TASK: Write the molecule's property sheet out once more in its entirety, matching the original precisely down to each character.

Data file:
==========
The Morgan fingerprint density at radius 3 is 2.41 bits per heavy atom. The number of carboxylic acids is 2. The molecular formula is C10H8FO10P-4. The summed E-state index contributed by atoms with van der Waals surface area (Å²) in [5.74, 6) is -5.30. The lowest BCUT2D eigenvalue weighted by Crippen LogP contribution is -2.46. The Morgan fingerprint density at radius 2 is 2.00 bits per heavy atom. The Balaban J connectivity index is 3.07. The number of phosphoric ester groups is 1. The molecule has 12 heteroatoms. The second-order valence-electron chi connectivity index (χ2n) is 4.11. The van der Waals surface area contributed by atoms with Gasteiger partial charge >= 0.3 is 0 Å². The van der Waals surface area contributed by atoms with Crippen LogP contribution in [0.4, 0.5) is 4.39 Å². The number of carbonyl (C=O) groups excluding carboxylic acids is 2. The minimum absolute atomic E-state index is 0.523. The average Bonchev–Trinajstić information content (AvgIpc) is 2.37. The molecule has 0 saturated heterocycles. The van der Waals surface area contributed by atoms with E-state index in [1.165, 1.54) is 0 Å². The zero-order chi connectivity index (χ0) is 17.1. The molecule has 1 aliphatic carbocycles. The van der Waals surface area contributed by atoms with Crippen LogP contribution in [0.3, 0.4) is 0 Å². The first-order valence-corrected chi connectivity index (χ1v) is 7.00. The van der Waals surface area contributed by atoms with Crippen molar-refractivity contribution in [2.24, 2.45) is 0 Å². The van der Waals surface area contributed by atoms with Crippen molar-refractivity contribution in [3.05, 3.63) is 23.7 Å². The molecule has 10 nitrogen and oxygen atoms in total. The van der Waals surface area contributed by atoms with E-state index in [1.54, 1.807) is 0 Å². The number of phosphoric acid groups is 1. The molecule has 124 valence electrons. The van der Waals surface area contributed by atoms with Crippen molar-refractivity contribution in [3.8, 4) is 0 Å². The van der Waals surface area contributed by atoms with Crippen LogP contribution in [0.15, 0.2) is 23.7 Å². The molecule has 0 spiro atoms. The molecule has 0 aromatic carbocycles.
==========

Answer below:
The Morgan fingerprint density at radius 3 is 2.41 bits per heavy atom. The number of carboxylic acids is 2. The molecular formula is C10H8FO10P-4. The summed E-state index contributed by atoms with van der Waals surface area (Å²) in [5.74, 6) is -5.30. The lowest BCUT2D eigenvalue weighted by Crippen LogP contribution is -2.46. The Morgan fingerprint density at radius 2 is 2.00 bits per heavy atom. The Balaban J connectivity index is 3.07. The number of phosphoric ester groups is 1. The molecule has 12 heteroatoms. The second-order valence-electron chi connectivity index (χ2n) is 4.11. The van der Waals surface area contributed by atoms with Gasteiger partial charge >= 0.3 is 0 Å². The van der Waals surface area contributed by atoms with Crippen LogP contribution in [0.4, 0.5) is 4.39 Å². The number of carbonyl (C=O) groups excluding carboxylic acids is 2. The minimum absolute atomic E-state index is 0.523. The average Bonchev–Trinajstić information content (AvgIpc) is 2.37. The molecule has 0 saturated heterocycles. The van der Waals surface area contributed by atoms with E-state index in [1.165, 1.54) is 0 Å². The zero-order chi connectivity index (χ0) is 17.1. The molecule has 1 aliphatic carbocycles. The van der Waals surface area contributed by atoms with Crippen LogP contribution in [0.3, 0.4) is 0 Å². The first-order valence-corrected chi connectivity index (χ1v) is 7.00. The van der Waals surface area contributed by atoms with Crippen molar-refractivity contribution in [2.24, 2.45) is 0 Å². The van der Waals surface area contributed by atoms with Crippen molar-refractivity contribution in [3.05, 3.63) is 23.7 Å². The molecule has 10 nitrogen and oxygen atoms in total. The van der Waals surface area contributed by atoms with E-state index in [1.54, 1.807) is 0 Å². The number of phosphoric acid groups is 1. The molecule has 124 valence electrons. The van der Waals surface area contributed by atoms with Crippen molar-refractivity contribution in [3.8, 4) is 0 Å². The van der Waals surface area contributed by atoms with Crippen LogP contribution in [0.15, 0.2) is 23.7 Å². The molecule has 0 spiro atoms. The molecule has 0 aromatic carbocycles.